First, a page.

Yes, anyone with a basic grasp of economics can recognize the amazing fallacies that exist within the idea of guaranteeing everyone, everywhere a job, food, healthcare, and housing – totally regardless of merit. Yet the current operations of the US government actively dismiss the well-understood consequences of prohibition, government subsidies, unfunded social programs, and arbitrary insurance mandates.

So yes, Rep.  Alexandria Ocasio-Cortez is guilty of promoting stupid policy she doesn’t fully understand, the consequences of which will have very negative consequences for Americans of all types. She is deserving of public ridicule and in a better world would be soundly voted out for her severe ignorance.

She should not, however, be treated as a beltway outlier.

 Her complete ignorance of economics simply means she fits in perfectly with the rest of Washington and most legislators around the world. 

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Why It's Important to "Preach to the Converted"

02/08/2019Ryan McMaken

An an editor of publications with a distinct ideological bent, I sometimes hear that it's important to strive to avoid "preaching to the choir" or "preaching to the converted."

It's difficult to generalize what is meant when this phrase is used. Some users of the phrase think it's a waste of time for any group to discuss important topics among the members. Why discuss laissez-faire economics (or any topic) with other people who already agree?

Some have even argued that the very existence of publications devoted to a specific limited ideological point of view are dangerous because they encourage more in-group discussion at the expense of outside engagement.

More generally, though, the use of the phrase "preaching to the converted" is used to devalue the practice of encouraging frequent discussion of ideas and scholarship within in a certain group. The phrase instead suggests it is better to focus most — if not all — communications outward for the purposes of converting outsiders.

There's a lot of gray area here, and moderates on the issue likely hold a wide variety of opinions as to just how much discussion ought to be with outsiders. Some may think its fine to develop ideas internally, and to engage in only occasional outward "missionary" efforts. Depending on the nature of the organization, some may even think it's fine to focus nearly all energies on in-group teaching and scholarship so that in-group members can then go to other organizations which specialize in outward communications, but do little in terms of internal debate and idea development.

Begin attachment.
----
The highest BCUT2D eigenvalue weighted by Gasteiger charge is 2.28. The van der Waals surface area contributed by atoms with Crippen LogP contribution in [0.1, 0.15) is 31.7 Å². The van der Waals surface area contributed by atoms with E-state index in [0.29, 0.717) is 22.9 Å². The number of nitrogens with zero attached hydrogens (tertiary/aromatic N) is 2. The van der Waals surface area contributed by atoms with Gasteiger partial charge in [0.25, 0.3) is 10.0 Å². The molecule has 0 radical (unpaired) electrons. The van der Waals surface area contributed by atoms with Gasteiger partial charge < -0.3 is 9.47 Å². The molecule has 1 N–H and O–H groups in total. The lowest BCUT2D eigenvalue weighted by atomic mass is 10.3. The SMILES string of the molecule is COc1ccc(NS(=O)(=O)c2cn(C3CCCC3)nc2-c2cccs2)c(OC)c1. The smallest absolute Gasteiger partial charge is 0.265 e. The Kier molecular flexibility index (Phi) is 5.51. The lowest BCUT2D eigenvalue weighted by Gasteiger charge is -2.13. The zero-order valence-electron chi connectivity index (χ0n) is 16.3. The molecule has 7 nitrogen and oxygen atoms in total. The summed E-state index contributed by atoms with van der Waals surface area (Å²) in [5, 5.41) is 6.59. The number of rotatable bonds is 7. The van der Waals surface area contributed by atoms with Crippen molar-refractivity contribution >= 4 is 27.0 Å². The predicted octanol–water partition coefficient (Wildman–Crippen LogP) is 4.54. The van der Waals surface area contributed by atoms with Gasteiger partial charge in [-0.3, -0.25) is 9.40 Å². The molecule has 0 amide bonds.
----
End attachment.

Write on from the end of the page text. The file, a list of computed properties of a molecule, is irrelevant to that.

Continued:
In practice, most ideological groups do both internal idea development and education, and outward communication.

Both activities are important, and many people understand this.

Some observers, nevertheless have a tendency to excessively emphasize the importance of not "preaching to the converted" and this is often due to three incorrect assumptions:

  1. It is believed that people in the converted already have a sufficient understanding of the topic at hand.
  2. It is assumed that the converted will never leave the group in question.
  3. It is believed that the converted won't interact with people outside their group in other contexts.

To illustrate these points, it may be helpful to speak of them in the context for which the term was originally invented: religious evangelization.

This isn't to suggest that laissez-faire views of political economy are anything like a religion. They're not. These views do not constitute a "way of life" or any sort of all-encompassing theory of the cosmos or the human person.

Nevertheless, a religious group can serve as an instructive analogy for a closer look at spreading a certain ideological viewpoint.

The "Choir" Is Often Full of Poorly Educated and Casual Believers

Let's begin by looking at "the converted" or the congregation in any religious group.

Anyone who has experience within any sizable group of Christians — for example — knows that there is a wide variety of knowledge levels and engagement levels within the group.

Some of them are well-read, enthusiastic, orthodox, and attend every single group event. Others are less sure of the group's core beliefs. Some only attend services occasionally. Some self-identify as Christians, but have barely read any of the group's most important documents.

And yet, all of these people call themselves "Christians." Clearly, it would be a mistake to then conclude that no one in this group requires additional discussion, instruction, or reading. In fact, most would benefit from being shown new ways of looking at things, or new readings with which they had not been familiar before. The clergy and teaching staff would also benefit from being asked difficult questions and being asked to elaborate on ideas already discussed. Useful information doesn't just flow one way. Without this, the "converted" cannot be expected to communicate their ideas to others, or even to themselves. Moreover, because old people die and new people are born, new people may be coming into the group as other people are dying off.